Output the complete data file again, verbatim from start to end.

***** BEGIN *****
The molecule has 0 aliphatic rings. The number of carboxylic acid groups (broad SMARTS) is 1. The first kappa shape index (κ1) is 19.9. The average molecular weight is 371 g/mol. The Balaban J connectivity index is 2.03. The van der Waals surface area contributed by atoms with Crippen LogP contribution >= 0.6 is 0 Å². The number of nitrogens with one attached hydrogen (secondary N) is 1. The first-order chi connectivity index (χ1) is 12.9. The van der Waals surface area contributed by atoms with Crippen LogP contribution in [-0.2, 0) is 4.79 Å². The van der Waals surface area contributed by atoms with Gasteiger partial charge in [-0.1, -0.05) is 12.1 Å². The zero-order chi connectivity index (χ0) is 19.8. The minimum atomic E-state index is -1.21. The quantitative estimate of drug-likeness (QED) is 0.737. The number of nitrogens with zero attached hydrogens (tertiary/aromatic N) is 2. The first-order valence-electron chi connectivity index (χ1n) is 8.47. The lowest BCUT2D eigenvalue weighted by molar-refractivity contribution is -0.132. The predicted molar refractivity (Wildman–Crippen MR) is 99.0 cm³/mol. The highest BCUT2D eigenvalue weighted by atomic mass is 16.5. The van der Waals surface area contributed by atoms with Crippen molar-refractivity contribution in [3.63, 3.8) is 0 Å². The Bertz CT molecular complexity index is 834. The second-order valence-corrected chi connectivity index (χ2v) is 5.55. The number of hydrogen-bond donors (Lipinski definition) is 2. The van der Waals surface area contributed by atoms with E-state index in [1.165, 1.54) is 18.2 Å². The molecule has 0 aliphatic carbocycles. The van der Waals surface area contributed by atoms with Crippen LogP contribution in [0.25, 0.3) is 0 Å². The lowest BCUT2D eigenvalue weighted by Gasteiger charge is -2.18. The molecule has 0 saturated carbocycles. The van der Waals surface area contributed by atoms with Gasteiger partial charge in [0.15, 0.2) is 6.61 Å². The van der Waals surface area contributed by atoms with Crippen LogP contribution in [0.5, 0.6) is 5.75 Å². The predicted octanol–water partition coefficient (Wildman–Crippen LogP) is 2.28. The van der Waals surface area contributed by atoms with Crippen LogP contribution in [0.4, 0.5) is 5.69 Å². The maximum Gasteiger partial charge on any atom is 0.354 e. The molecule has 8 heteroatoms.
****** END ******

The molecule has 0 aliphatic rings. The number of carboxylic acid groups (broad SMARTS) is 1. The first kappa shape index (κ1) is 19.9. The average molecular weight is 371 g/mol. The Balaban J connectivity index is 2.03. The van der Waals surface area contributed by atoms with Crippen LogP contribution >= 0.6 is 0 Å². The number of nitrogens with one attached hydrogen (secondary N) is 1. The first-order chi connectivity index (χ1) is 12.9. The van der Waals surface area contributed by atoms with Crippen LogP contribution in [-0.2, 0) is 4.79 Å². The van der Waals surface area contributed by atoms with Gasteiger partial charge in [-0.1, -0.05) is 12.1 Å². The zero-order chi connectivity index (χ0) is 19.8. The minimum atomic E-state index is -1.21. The quantitative estimate of drug-likeness (QED) is 0.737. The number of nitrogens with zero attached hydrogens (tertiary/aromatic N) is 2. The first-order valence-electron chi connectivity index (χ1n) is 8.47. The lowest BCUT2D eigenvalue weighted by molar-refractivity contribution is -0.132. The predicted molar refractivity (Wildman–Crippen MR) is 99.0 cm³/mol. The highest BCUT2D eigenvalue weighted by atomic mass is 16.5. The van der Waals surface area contributed by atoms with Crippen molar-refractivity contribution in [3.63, 3.8) is 0 Å². The Bertz CT molecular complexity index is 834. The second-order valence-corrected chi connectivity index (χ2v) is 5.55. The number of hydrogen-bond donors (Lipinski definition) is 2. The van der Waals surface area contributed by atoms with E-state index in [1.165, 1.54) is 18.2 Å². The molecule has 0 aliphatic carbocycles. The van der Waals surface area contributed by atoms with Crippen LogP contribution in [0.25, 0.3) is 0 Å². The lowest BCUT2D eigenvalue weighted by Gasteiger charge is -2.18. The molecule has 0 saturated carbocycles. The van der Waals surface area contributed by atoms with Gasteiger partial charge in [0.15, 0.2) is 6.61 Å². The van der Waals surface area contributed by atoms with Crippen LogP contribution in [0.5, 0.6) is 5.75 Å². The predicted octanol–water partition coefficient (Wildman–Crippen LogP) is 2.28. The van der Waals surface area contributed by atoms with Crippen LogP contribution in [0.4, 0.5) is 5.69 Å². The maximum Gasteiger partial charge on any atom is 0.354 e. The molecule has 8 heteroatoms.